Prime Minister Scott Morrison has conceded the weeks ahead will be tough as Australia struggles to contain the Delta COVID-19 variant, but defended the financial support on offer for those affected.
Mr Morrison held a media conference on Wednesday with almost half of all Australians under COVID-19 lockdowns across the country.
While people who lose work in Commonwealth-designated hotspots can access weekly payments of between $375 and $600 when lockdowns extend beyond seven days, calls for the federal government to reinstate the JobKeeper wage subsidy scheme have been growing.
Mr Morrison dismissed the proposition again on Wednesday, saying the challenges facing Australia now are different to when JobKeeper was launched last year.
“You solve the problem with the policy responses that you need in front of you. I’m not trying to solve last year’s problem – that’s what JobKeeper solved,” he told reporters in Canberra.
“Those payments are going to turn up in your bank account and you can count on it.”
People in locked down areas of NSW, Victoria and South Australia can apply for the support which is based on how many hours of work were missed due to restrictions.
“We need to be able to turn this on and turn it off quite quickly and with the method we’ve chosen,” he said.
Mr Morrison said many countries across the world were also struggling with Delta outbreaks and recognised the challenge posed in the weeks ahead.
“It’s tough and it will be tough in the weeks ahead as we continue to wrestle with the new strain of the virus and we adapt our responses to fight it,” he said.
“What Australia is dealing with right now is no different to countries all around the world.”
‘Australians just want us to get it right’
Mr Morrison also admitted his government’s vaccine rollout has faced “significant challenges”, but said the program is getting back on track.
In a radio interview earlier on Wednesday, Mr Morrison was accused of believing the government didn’t need to apologise for the sluggish rollout.
Asked later by a reporter in Canberra whether he should publicly say sorry, Mr Morrison replied: “I think Australians just want us to get it right.”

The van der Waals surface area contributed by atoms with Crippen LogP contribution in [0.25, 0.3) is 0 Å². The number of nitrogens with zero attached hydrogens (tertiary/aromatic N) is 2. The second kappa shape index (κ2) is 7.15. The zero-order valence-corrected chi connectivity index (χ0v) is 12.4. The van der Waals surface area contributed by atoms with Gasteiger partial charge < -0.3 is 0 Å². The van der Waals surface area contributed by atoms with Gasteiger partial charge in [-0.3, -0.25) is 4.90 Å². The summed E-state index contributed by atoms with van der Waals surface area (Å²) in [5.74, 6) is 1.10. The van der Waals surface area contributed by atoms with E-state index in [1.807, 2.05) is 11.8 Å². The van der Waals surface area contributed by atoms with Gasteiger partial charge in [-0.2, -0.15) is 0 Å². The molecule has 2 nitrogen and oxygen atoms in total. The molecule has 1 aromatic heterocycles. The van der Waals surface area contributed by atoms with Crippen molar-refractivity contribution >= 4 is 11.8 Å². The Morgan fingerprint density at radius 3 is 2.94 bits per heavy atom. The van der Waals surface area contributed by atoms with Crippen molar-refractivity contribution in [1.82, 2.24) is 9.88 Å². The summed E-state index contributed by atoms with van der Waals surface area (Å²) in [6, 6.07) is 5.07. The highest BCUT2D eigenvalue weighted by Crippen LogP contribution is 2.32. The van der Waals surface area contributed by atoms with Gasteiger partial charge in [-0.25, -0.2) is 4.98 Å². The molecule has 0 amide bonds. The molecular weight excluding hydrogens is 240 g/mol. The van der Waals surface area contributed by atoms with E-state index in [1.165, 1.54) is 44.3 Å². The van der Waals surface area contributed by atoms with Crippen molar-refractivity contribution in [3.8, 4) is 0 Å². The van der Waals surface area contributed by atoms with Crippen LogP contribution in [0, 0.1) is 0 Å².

“No country has got their pandemic response 100 per cent. I think Australians understand that,” he said.
“Those delays are regrettable. We all know they are the result of many factors. I take responsibility for the problems that we have had but I am also taking responsibility for the solutions we’re putting in place.”
Labor health spokesperson Mark Butler said the vaccine rollout had been a “debacle”, criticising the government over a failure to secure more supplies.
“Australians are dangerously exposed because we have the worst vaccine rollout in the developed world,” he told reporters.
‘Take the vaccines that are available to you’
Australia’s vaccination rollout has been delayed in part by several changes in medical advice around the AstraZeneca vaccine because of its link to extremely rare blood clots.
The Australian Technical Advisory Group on Immunisations (ATAGI) recommends the vaccine be taken by people over 60, though individuals of any age can request it through consultation with their doctor.
Mr Morrison on Wednesday said he was making a “constant appeal” for ATAGI to consider changing their advice in response to the level of risk currently posed by COVID-19 in the community.
“It’s a constant appeal. I can assure you, it’s a constant appeal that the situation Australia faces should be managed on the balance of risk,” he said.
“It’s for them to now constantly reconsider how that balance of risk applies and provide their advice accordingly.”
The vaccine rollout had initially banked on widespread use of the AstraZeneca jab, which can be manufactured locally.
The program is now relying on increased supply of the Pfizer vaccine to help accelerate uptake. Almost one million doses arrived from overseas this week.
But Mr Morrison has also encouraged states to dispense the AstraZeneca vaccines through state-based clinics to get as many people vaccinated as possible.
“My message to Australians today is: take the vaccines, please, that are available to you now,” he said.
One million doses of coronavirus vaccines were administered in the past week, Mr Morrison said.